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The Finnish flirt with a euro exit continues. Another anti-euro statement came from a senior Finnish minister: Foreign minister  Erkki Tuomioja said that  “We have to face openly the possibility of a euro-break up”.

Finland’s Europe minister later distanced the country from that statement, saying that this speculation on the euro breakup doesn’t reflect the government’s position and that Finland is 100% committed to the euro.  While this strong comment was later  renounced by another minister,  Tuomioja did show where the friction would come from.

Tuomioja joins  Finland’s finance ministerJutta Urpilainen, that recently threatened to leave the euro-zone “before paying others’ debt”.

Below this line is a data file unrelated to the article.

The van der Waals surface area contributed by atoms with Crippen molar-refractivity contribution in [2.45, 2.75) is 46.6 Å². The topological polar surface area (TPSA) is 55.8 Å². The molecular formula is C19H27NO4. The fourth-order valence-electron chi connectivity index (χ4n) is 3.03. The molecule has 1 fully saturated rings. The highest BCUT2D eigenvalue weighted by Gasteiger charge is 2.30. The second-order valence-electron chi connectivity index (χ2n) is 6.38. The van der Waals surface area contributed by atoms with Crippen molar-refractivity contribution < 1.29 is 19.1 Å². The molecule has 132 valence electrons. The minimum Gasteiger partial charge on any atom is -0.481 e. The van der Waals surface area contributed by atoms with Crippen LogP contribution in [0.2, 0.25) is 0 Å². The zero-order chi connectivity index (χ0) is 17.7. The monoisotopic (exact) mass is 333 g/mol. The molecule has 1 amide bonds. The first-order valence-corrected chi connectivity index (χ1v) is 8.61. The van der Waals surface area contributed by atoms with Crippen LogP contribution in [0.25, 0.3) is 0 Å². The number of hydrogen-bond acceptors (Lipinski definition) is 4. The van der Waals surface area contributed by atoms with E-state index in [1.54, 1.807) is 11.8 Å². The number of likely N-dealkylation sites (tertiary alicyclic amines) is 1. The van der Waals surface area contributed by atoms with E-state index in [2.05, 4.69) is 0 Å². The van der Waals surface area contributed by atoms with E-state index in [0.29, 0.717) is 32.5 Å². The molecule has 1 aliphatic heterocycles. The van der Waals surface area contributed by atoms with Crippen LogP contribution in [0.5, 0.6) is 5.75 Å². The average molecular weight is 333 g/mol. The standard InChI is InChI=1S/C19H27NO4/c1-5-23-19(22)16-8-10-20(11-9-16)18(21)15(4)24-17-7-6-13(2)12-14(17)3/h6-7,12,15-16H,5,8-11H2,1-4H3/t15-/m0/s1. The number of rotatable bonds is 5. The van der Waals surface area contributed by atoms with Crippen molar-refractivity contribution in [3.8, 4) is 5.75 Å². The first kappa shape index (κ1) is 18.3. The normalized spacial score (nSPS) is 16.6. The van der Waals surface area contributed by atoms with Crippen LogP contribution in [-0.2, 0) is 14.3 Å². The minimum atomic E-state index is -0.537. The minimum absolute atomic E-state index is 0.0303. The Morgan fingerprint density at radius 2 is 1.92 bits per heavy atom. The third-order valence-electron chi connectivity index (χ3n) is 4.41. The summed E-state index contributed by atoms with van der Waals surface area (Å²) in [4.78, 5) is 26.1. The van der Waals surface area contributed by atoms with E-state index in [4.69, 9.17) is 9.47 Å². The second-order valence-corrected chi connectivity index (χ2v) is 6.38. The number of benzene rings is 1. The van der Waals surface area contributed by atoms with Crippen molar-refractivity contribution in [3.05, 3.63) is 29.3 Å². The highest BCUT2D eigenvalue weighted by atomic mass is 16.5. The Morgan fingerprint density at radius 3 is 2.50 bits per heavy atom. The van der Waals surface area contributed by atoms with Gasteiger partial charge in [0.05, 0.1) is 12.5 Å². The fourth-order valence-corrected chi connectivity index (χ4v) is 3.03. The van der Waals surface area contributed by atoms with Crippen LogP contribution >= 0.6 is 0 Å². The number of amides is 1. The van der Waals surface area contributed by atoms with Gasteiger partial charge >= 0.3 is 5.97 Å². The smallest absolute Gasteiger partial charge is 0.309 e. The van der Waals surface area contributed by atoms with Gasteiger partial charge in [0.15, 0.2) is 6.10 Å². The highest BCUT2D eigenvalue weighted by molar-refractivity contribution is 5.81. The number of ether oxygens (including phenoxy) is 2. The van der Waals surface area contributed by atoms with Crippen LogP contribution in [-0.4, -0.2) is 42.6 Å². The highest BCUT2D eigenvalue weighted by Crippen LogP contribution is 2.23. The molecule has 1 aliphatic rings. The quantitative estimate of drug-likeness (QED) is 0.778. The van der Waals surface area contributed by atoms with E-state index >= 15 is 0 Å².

In the interview that  Tuomioja gave, he  further added:

“The ESM loans have priority. That is a red line for us. We are very concerned that the rules of the ESM seem to be changing.”

Another Finnish politician, Miapetra Kumpula-Natri,  explained that Finland passed a law this summer that states that the ESM has the same level of priority as the International Monetary Fund (IMF). The Finnish parliament, but this would be very difficult in an environment where the euroskeptic parties are gaining traction.

In Greece’s case, the ECB got seniority and was exempt from the severe haircut that private bondholders suffered. The backlash was that private investors now fear investing in bonds of peripheral countries.

Having learned the lesson, the ECB recently stated that a fresh wave of bond buys will “address the issue of seniority“. There are still no details about how Mario Draghi and his colleagues will address seniority.

Yet it is becoming clear that any less-than-senior status for the ESM bailout fund will put Finland on a collision course with its European peers. Finland, that got collateral deals with Greece and Spain, doesn’t want to risk any of its money via the ESM bailout fund.

Further reading:  Inflating Away Debt – Future of Monetary Policy?